The Bureau of Meteorology estimated the weather at Young airport at 7.20 pm was: surface wind 310 degrees at 11 kt gusting to 19 kt, 4 octas stratus at 800 feet above aerodrome level, 6 octas stratocumulus at 1200 ft and 6 octas cumulus at 1500 ft. Visibility was 10 km, reduced to 5000 m in light rain. Temperature and dewpoint were both nine degrees and the barometric pressure 1004 hPa.
Crews of other aircraft that landed that night said the cloud base was about 200–300 ft below the minimum circling altitude and described conditions in the circuit as very dark, with moderate turbulence and insignificant windshear.
CASA senior aviation technical writer Stuart Jones was the pilot of the air ambulance called out to take the girl to Sydney. He remembers challenging conditions and a missed approach on arrival, with a pilot under training.
‘We had a substantial workload at the end of the flight, but we were in a fully functional, pressurised, turbine aircraft,’ Jones says. ‘Until we descended, we may as well have been in an office, calm and above the weather. But the Chieftain crew would have been down at 6000 feet, bouncing around, hand flying in and out of rain and trying to stay below the icing level.’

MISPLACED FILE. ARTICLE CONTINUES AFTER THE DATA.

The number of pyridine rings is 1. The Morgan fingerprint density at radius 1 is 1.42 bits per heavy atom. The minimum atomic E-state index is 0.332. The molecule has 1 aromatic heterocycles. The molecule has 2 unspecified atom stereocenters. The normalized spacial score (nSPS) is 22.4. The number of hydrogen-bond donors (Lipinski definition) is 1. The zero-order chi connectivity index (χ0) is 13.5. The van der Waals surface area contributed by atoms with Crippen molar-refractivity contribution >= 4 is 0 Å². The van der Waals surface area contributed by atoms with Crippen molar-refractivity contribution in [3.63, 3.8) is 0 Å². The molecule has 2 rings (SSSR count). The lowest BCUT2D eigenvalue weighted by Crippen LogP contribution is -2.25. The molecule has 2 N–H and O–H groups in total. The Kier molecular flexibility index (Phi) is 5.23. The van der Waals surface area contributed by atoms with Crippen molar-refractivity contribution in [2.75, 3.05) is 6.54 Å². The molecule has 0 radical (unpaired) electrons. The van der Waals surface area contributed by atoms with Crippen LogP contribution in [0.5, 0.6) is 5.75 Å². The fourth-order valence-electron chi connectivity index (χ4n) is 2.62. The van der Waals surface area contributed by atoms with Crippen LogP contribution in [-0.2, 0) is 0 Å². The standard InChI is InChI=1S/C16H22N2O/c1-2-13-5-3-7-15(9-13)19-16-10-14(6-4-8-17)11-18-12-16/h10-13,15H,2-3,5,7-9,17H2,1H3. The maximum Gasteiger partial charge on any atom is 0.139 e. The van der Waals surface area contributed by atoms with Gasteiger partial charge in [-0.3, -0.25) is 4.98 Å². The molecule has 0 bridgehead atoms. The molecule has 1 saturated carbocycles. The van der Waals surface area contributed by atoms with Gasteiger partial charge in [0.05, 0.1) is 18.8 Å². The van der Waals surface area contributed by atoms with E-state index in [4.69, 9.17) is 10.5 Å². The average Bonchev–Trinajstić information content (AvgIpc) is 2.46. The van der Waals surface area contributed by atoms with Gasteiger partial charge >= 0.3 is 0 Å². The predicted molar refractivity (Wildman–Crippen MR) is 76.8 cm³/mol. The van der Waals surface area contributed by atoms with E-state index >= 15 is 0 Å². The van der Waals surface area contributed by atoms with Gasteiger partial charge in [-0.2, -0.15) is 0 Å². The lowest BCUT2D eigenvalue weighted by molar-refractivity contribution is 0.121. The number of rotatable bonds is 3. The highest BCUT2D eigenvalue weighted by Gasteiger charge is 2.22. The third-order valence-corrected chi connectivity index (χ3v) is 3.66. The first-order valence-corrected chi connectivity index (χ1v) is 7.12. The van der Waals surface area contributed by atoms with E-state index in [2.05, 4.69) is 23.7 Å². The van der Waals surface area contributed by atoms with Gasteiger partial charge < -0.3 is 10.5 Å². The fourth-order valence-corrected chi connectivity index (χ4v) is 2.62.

Jones also remembers the rhythmic windscreen wipers on the King Air on short final, and the sound of squalling rain on the roof of the local hospital as the girl was treated. He met her parents only briefly but has never forgotten their shock and disbelief, how weak his words of comfort sounded, and the effort, when climbing back into the seat, of focusing coldly and calmly on the return flight. ‘I sometimes think about her,’ he says. ‘She would have been in her forties now, possibly with school-age kids of her own.’
They believed that if they refused to fly an aircraft, other pilots would.
Active failures: human error writ large